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EXPLAINER: How has Bawumia’s ‘game-changing solution’ to cedi depreciation fared?

The year 2022 has undoubtedly been one of the toughest years economically for Ghana, with many of the country’s economic indicators hitting unprecedented lows.Many economists attributed the meltdown of Ghana's economy in 2022 to the depreciation of the...

The year 2022 has undoubtedly been one of the toughest years economically for Ghana, with many of the country’s economic indicators hitting unprecedented lows.

Many economists attributed the meltdown of Ghana’s economy in 2022 to the depreciation of the country’s currency, the Ghana cedi, which they say was the cause of the continuous increase in the prices of fuel products and other goods and services.

So basically, the solution to Ghana’s problems was reducing the country’s demand for foreign exchange. But the use of monetary policies by the Bank of Ghana to attain this objective did not work as the cedi continued to depreciate throughout the year.

Then came the idea of using Ghana’s gold for the purchase of oil, proposed by the head of the country’s Economic Management Team, Vice President Mahamudu Bawumia. The purpose of this policy was to reduce the demand for foreign currency (particularly the US dollar) caused by the importation of oil products.

But not every Ghanaian accepted the Gold-for-Oil policy, with some saying that it is a way the government wants to reintroduce its rejected Agyapa Royalties deal, which sought to collateralise Ghana’s mineral resources.

The article takes a look at what this “Gold for Oil” policy is and why some experts are against it.

The Gold-for-Oil policy

Vice President Mahamudu Bawumia in November 2022 first announced the government’s plan to undertake the Gold-for-Oil initiative. The deal hinged on buying oil products with Ghana’s gold instead of the US dollar.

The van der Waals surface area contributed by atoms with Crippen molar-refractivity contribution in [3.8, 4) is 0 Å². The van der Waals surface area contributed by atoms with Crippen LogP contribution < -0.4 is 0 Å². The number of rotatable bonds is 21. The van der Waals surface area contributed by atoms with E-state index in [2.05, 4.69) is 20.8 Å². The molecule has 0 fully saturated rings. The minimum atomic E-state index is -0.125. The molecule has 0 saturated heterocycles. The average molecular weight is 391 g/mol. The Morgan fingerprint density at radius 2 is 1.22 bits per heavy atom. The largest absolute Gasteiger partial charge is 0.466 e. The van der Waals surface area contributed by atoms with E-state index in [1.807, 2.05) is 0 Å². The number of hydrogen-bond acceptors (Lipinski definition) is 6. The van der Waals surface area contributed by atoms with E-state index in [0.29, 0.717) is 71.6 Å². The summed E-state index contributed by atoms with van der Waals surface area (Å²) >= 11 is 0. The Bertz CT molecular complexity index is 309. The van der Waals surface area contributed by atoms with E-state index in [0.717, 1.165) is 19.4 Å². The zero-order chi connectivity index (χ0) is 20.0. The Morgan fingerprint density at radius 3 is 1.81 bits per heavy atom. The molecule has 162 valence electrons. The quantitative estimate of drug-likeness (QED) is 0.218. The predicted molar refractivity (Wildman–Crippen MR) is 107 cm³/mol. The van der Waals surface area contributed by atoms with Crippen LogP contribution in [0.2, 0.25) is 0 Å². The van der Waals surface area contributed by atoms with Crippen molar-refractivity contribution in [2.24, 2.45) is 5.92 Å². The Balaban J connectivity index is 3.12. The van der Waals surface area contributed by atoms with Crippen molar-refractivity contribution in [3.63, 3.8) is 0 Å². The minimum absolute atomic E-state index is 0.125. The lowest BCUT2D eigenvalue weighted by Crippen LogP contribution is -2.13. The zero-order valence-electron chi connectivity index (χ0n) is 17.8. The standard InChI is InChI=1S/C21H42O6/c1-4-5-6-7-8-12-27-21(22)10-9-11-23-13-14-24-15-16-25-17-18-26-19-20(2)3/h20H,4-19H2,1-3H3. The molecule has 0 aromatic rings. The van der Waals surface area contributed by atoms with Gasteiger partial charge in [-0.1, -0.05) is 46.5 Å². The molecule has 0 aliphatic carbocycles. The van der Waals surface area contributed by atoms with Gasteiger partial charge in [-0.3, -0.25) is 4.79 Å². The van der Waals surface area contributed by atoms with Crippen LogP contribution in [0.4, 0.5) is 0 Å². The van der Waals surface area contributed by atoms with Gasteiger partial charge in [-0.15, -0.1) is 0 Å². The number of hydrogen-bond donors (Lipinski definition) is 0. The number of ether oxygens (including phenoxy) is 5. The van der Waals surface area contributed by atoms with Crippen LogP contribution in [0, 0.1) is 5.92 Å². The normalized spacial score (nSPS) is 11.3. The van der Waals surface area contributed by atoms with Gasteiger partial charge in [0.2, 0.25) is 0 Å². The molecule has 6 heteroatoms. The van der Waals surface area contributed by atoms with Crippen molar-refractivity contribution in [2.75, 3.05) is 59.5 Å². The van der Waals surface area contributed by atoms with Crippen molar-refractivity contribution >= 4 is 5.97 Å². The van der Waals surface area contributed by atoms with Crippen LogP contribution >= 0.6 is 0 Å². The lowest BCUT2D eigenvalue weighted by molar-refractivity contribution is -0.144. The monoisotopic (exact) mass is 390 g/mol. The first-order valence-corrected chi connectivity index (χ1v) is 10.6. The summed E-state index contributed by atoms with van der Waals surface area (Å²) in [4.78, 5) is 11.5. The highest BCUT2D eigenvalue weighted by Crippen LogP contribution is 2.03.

Dr. Bawumia explained on Facebook that using gold to buy oil would help Ghana’s dwindling foreign reserves while also reducing demand for US dollars from oil importers.

“It will fundamentally change our balance of payments and significantly reduce the persistent depreciation of our currency,” the vice president wrote.

Under the policy, the government believes that using gold to purchase oil products would also bring stability to the exchange rate market and ensure domestic oil operators do not solely depend on foreign exchange to import products.

The government, through the Bank of Ghana (BoG), is expected to purchase gold from mining firms in Ghana. The BoG will then use the gold through 3rd parties to purchase the oil on behalf of bulk oil distributors in the country and thus eliminating the use of foreign currencies by these oil distributors to import their products.

The move is expected to save the nation $400 million which is required by bulk oil distributors to import oil products into the country every month.

Concerns raised on the feasibility of the policy:

Some experts in the oil and gas sector, including the former Deputy Minister for Energy, John Abdulai Jinapor, have raised issues about the feasibility of the policy.

In a Facebook post sighted by GhanaWeb, Jinapor described the government’s Gold-for-Oil policy as nothing less than a farce.

The former deputy energy minister, who is the current Member of Parliament for Yapei Kusawgu, said that the policy, just like the government’s Sinohydro deal, will eventually end up on the nation’s accounting debt.

The current deputy energy minister, Andrew Egyapa Mercer, who is reported to have said that the first consignment of oil the government brought into Ghana under the Gold-for-Oil policy was not paid for with gold as expected, has also raised concerns about the feasibility of the policy.